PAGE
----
All I hear from society is how my generation (the millennials) are the entitled type, technology obsessed, and selfish crazed kids of today. I swear I had another life before being born in 1986 because everyone I have had experiences with from personal to professional has never believed my age starting from the time I was 20 to now. I have been told I have an old soul, which means I’m mature for my age. I am sure some of my friends would disagree with that statement considering I find shows that are meant for eleven year olds funny. So, take me back to the 1950s where fine-knit sweaters, full skirts, and sling-back pumps were the fashion and the start of Rock n’ Roll and Doo-Wop music were coming into trend.
Meghan Trainor and Kevin Kadish have brought a twist with Trainor’s recently released pop album “Title” where each song is infused with multiple harmonies and simple instrumentation for that Doo-Wop sound, bringing all music lovers back to the life of American Bandstand, Drive-Ins, and the fearlessness of dancing in public. Trainor’s track “Dear Future Husband” reminds me of “Runaround Sue” by Dion. Granted “Runaround Sue” came out in 1961 and was done solo without The Belmonts, but Dion and the Belmonts started releasing Doo-Wop music in the late 1950s which included hits such as “A Teenager in Love” (1959) and “I Wonder Why” (1958). I digress. From the start of “Dear Future Husband” and “Runaround Sue” each song begins with a slow rhythm and begins to pick up tempo as the stage is set with the logistics of the storyline. In Trainor’s case a man who will become her one and only and in Dion’s case a woman who he thought was his one and only. I know ironic, but isn’t most Doo-Wop kind of ironic? Think about it. There is Frankie Lymon and the Teenagers “Why Do Fools Fall in Love” (1956) or The Monotones “Book of Love” (1958). All the Doo-Wop hits are about falling in love or broken love. Again ironic considering they are different ends of the spectrum.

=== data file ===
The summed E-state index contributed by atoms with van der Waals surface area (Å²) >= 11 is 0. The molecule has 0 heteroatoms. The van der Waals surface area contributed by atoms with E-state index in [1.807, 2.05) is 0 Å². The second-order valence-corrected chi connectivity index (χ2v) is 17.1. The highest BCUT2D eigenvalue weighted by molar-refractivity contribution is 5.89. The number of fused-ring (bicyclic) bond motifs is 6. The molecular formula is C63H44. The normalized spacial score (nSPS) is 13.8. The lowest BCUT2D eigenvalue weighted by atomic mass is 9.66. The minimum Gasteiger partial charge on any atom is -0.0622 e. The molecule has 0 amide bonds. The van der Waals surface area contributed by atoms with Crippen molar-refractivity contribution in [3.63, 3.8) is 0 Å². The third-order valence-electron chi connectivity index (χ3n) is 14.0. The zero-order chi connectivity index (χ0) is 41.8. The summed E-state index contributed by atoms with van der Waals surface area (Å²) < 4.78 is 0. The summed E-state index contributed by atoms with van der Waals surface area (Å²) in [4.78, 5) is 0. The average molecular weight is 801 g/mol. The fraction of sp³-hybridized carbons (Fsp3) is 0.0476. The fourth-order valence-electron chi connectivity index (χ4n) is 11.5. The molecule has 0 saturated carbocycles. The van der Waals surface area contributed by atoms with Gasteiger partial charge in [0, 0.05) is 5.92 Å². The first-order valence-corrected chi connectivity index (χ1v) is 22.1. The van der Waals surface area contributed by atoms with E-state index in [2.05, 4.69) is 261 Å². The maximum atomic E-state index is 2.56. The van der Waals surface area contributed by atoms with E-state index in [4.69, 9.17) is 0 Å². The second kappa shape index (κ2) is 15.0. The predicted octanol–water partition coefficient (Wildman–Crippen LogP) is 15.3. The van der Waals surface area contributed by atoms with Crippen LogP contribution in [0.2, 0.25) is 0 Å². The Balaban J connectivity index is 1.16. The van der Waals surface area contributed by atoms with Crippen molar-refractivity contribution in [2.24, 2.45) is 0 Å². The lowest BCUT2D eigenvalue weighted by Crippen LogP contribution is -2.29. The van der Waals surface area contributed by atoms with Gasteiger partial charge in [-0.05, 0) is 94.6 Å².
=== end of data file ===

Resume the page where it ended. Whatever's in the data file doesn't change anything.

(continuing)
What makes Doo-Wop music so great and alluring? Is it the smooth sound of a voice breaking through multiple harmonies? The light and simple instrumentation keeping the beat in the background? Is it the lyrics that are presented with emotion and passion? I think Trainor and Kadish have brought back a sound that is heartfelt and has been missing from music for the last forty years. Kadish, I applaud you for finally finding an artist that understood your vision on bringing back Doo-Wop. So, is the millennial generation still bad? Possibly. But at least we can say we have one thing in common with the baby-boomers. Doo-Wop is back! The next time your parents tell you that the music today is crap just turn on Meghan Trainor. I am sure they will fall in love (just as the world has) with her old-school classic vibrato, witty lyrics, and harmonized style. Bring on the Doo-Wop.